Devices : Characters And Themes In August Wilson's Fences

Decent Essays

The title of a book or play is usually one of the most critical parts of the piece. The term "fences" has different meanings to everyone. For most people, a fence is considered a solid boundary line around a space. But for some, the meaning of "fences" goes deeper than that. In crafting this play, August Wilson had to be deliberate about choosing a title that would represent the meaning of the work as a whole and allow readers to connect with the characters and overall plot. So, why Fences? In August Wilson's Fences, multiple representations of fences such as protection, conflict, and illness are seen, connecting back to the title and allowing readers to relate to the characters and their various fences.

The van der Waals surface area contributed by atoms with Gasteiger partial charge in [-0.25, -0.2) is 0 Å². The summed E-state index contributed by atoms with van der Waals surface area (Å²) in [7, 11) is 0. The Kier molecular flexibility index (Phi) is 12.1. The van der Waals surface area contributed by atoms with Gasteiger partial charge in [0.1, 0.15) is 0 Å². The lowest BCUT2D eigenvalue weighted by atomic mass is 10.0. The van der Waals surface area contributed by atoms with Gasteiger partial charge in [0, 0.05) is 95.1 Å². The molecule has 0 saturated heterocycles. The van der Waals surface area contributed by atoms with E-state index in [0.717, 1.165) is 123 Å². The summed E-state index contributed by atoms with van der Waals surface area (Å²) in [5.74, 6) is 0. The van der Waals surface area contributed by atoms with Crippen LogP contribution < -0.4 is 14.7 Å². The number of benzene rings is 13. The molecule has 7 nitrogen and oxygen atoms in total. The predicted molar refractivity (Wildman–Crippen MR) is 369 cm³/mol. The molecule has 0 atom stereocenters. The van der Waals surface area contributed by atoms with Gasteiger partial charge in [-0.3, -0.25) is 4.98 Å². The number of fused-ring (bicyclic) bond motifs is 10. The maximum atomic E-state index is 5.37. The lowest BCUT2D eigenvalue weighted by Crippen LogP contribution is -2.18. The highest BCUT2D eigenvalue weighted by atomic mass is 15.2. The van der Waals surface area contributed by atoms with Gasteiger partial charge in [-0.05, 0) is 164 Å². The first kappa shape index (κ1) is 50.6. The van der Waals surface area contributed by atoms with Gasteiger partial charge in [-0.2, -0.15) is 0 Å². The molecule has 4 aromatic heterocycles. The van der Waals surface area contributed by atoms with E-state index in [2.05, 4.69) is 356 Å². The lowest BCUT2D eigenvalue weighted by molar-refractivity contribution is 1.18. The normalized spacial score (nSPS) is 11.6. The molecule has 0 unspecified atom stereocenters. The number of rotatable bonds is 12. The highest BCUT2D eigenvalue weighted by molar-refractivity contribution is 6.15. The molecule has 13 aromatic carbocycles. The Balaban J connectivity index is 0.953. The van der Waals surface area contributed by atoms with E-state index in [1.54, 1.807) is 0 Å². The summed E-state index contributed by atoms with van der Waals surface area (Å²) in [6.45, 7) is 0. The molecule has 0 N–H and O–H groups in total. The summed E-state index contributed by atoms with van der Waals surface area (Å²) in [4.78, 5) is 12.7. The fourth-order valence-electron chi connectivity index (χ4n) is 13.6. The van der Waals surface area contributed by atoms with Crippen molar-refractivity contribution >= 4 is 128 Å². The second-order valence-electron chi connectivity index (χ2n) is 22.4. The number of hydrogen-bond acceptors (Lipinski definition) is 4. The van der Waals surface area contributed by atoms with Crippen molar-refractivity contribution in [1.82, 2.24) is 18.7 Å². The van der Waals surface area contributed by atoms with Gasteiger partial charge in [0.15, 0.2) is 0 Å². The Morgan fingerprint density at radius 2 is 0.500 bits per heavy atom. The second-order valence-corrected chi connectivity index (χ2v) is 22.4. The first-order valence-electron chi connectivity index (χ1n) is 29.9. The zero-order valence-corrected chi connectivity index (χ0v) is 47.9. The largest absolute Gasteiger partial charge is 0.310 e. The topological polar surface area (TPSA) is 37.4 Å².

Rose's fence represents a fence that many mothers create because it symbolizes protection and is used to keep her loved ones close. Bono says, "Some people build fences to keep people out… and other people build fences to keep people in. Rose wants to hold on to you all. She loves you,"(Wilson, 61). This quote shows Rose's total devotion to her family. Many moms can relate to this sort of motherly protectiveness and want to stay close to their family throughout the entirety of their lives. At the very end of the play, Rose says, "I took on Raynell like she was all them babies I wanted and never had," (Wilson, 98). Although Rose was not able to have more than one child, she protected every person that came into her house including Gabe, Cory, Lyons, and Raynell. Rose’s

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